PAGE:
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Saturday,  July 13, 2024 3:18 AM 

Airlines call for “shared accountability” for flight disruptions

Airlines call for “shared accountability” for flight disruptions
Toronto Pearson airport in August 2022. (File photo/Pax Global Media)
Michael Pihach

Michael Pihach is an award-winning journalist with a keen interest in digital storytelling. In addition to PAX, Michael has also written for CBC Life, Ryerson University Magazine, IN Magazine, and Michael joins PAX after years of working at popular Canadian television shows, such as Steven and Chris, The Goods and The Marilyn Denis Show.

Major Canadian airlines are calling on Ottawa to implement “shared accountability'' in aviation, with the goal of furthering smoother travel and network-wide responsibility for flight disruptions.

The National Airlines Council of Canada (NACC), which represents Air Canada, Air Transat, Jazz Aviation LP and WestJet, on Thursday (May 11) released a report presenting actions that could improve the air passenger experience.

The suggestion come three weeks after the House of Commons tabled legislation to overhaul and enhance passenger rights, and five days before a Senate committee hearing on the bill.

Prepared in collaboration with the law firm YYZLaw, the report, entitled “Enhanced Accountability, Shared Responsibility and Services Standards in Canada’s Air Travel Ecosystem,” offers recommendations to the Government of Canada to help achieve its goal of improving air travel and transparency for travellers.

READ MORE: Proposed passenger rights overhaul “will not improve” air travel, says NACC

Post-pandemic travel turbulence, from last summer to this past winter, prompted the Liberal government to announce changes to Canada’s Air Passenger Protection Regulations (APPR) in an effort to close compensation loopholes and beef up penalties.

“Both the Minister of Transport and the House of Commons Standing Committee on Transport, Infrastructure and Communities recently endorsed the concept of shared accountability and we share this view,” stated Jeff Morrison, president and CEO of NACC, in a press release.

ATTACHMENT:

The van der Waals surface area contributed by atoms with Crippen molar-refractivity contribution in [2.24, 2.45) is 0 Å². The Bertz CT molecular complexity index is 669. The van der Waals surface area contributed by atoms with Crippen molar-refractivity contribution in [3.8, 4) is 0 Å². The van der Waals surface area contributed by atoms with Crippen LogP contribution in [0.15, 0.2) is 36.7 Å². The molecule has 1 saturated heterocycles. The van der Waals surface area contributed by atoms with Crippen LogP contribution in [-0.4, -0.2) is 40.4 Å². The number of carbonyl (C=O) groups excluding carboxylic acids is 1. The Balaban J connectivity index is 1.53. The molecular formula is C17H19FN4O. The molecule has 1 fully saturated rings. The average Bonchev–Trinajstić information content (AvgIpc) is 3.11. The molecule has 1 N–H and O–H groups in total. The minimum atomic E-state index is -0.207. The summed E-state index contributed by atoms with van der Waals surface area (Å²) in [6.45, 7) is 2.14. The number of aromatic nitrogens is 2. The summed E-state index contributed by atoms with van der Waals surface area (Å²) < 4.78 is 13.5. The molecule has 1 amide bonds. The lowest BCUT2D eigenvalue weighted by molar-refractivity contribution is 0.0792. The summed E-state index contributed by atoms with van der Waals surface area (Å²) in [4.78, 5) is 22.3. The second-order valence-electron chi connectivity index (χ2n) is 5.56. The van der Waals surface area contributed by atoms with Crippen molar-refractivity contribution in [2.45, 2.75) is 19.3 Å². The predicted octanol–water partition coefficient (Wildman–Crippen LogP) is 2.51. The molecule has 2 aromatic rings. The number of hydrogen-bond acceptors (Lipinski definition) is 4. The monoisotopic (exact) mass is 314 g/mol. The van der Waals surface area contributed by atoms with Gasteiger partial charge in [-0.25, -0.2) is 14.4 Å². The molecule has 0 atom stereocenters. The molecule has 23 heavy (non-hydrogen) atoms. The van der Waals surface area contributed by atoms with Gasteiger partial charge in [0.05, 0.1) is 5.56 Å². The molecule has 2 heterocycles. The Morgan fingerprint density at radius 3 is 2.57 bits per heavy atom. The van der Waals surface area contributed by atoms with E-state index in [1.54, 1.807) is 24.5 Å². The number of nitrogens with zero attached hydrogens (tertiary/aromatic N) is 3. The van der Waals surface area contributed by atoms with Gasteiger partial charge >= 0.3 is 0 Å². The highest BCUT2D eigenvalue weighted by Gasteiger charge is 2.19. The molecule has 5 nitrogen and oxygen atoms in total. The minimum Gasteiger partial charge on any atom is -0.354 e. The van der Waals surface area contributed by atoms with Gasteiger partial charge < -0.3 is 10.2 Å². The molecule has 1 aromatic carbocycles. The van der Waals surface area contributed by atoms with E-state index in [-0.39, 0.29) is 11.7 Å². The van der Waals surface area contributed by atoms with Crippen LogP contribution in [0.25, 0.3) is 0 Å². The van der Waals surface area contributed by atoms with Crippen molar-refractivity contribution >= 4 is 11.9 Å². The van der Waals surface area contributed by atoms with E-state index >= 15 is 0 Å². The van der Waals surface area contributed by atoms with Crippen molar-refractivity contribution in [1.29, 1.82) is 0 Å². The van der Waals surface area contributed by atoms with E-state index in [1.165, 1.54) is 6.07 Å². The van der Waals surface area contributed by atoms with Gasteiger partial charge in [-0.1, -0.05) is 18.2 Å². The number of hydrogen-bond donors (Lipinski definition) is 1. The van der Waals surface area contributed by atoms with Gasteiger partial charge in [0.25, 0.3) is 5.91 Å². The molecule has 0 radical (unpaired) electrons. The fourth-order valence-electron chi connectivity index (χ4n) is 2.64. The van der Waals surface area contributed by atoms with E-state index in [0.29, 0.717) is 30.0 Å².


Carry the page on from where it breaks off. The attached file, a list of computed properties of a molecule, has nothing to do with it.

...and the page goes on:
“The recommendations in this report come at an opportune time, and we look forward to ensuring that a national shared accountability framework is implemented.”

Shared accountability a “necessary step”

The report contains several recommendations, including:

  • Implementing regulations to create a “true shared accountability and responsibility model” in Canada’s aviation ecosystem;
  • Ensuring service standards and capacity regulations are imposed on all entities in the aviation ecosystem, under the Canada Transportation Act;
  • Requiring all entities to communicate the reasons behind service disruptions in real time;
  • Allowing passengers to be entitled to compensation if service standards are not met by an entity within the aviation ecosystem;
  • Granting clear powers to the Canadian Transportation Agency (CTA) to conduct compliance audits of entities within the aviation ecosystem’s adherence to service standards; and,
  • Updating data collection requirements under the Transportation Information Regulations, to require performance data from all entities within the aviation ecosystem who play a role in such activities.

“Canadians have made clear to the federal government that they expect a more reliable and transparent air travel experience.  Implementing a shared accountability framework is a necessary step to achieve that,” stated Morrison. “As the federal government continues to pursue efforts to strengthen the overall air travel system, NACC calls on the federal government to incorporate the findings of this report into future reforms.”

The full report can be read here.

If changes to the APPR pass, the proposed amendments will put the onus on airlines to show a flight disruption is caused by safety concerns or reasons outside their control, with specific examples to be drawn up by the CTA as a list of exceptions around compensation.

READ MORE: Air passenger rights changes put burden of proof on airlines, not travellers, says Ottawa

In other words, the burden of proof will be put on airlines – not passengers.

Last month, the NACC took issue with the proposed changes, warning that the bill's potential scrapping of safety concerns as an exception to compensation requirements could impact customer safety.

“Safety will always be the primary consideration for Canadian airlines,” the NACC said at the time.  “Although revised safety parameters under the APPRs will be determined through a regulatory process, no airline should be penalized for adhering to the highest standards of safety, whether that is due to weather, mechanical issues, or other safety-related constraints.”

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